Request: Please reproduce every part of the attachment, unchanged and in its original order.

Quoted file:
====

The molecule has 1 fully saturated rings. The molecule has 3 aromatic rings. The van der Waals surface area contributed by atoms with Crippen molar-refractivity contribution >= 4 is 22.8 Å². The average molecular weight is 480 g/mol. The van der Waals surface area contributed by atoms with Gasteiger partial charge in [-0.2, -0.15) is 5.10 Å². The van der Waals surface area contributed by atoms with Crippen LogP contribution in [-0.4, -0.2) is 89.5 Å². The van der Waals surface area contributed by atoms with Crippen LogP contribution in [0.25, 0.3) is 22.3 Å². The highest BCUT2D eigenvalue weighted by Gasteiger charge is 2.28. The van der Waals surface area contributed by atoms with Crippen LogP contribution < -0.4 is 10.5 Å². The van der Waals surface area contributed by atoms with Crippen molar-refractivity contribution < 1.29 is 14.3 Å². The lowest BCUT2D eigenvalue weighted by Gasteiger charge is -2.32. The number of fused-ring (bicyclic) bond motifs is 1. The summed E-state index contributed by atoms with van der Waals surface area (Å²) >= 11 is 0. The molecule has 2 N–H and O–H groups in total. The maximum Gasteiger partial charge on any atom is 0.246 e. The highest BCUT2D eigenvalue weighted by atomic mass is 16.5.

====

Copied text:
The molecule has 1 fully saturated rings. The molecule has 3 aromatic rings. The van der Waals surface area contributed by atoms with Crippen molar-refractivity contribution >= 4 is 22.8 Å². The average molecular weight is 480 g/mol. The van der Waals surface area contributed by atoms with Gasteiger partial charge in [-0.2, -0.15) is 5.10 Å². The van der Waals surface area contributed by atoms with Crippen LogP contribution in [-0.4, -0.2) is 89.5 Å². The van der Waals surface area contributed by atoms with Crippen LogP contribution in [0.25, 0.3) is 22.3 Å². The highest BCUT2D eigenvalue weighted by Gasteiger charge is 2.28. The van der Waals surface area contributed by atoms with Crippen LogP contribution < -0.4 is 10.5 Å². The van der Waals surface area contributed by atoms with Crippen molar-refractivity contribution < 1.29 is 14.3 Å². The lowest BCUT2D eigenvalue weighted by Gasteiger charge is -2.32. The number of fused-ring (bicyclic) bond motifs is 1. The summed E-state index contributed by atoms with van der Waals surface area (Å²) >= 11 is 0. The molecule has 2 N–H and O–H groups in total. The maximum Gasteiger partial charge on any atom is 0.246 e. The highest BCUT2D eigenvalue weighted by atomic mass is 16.5.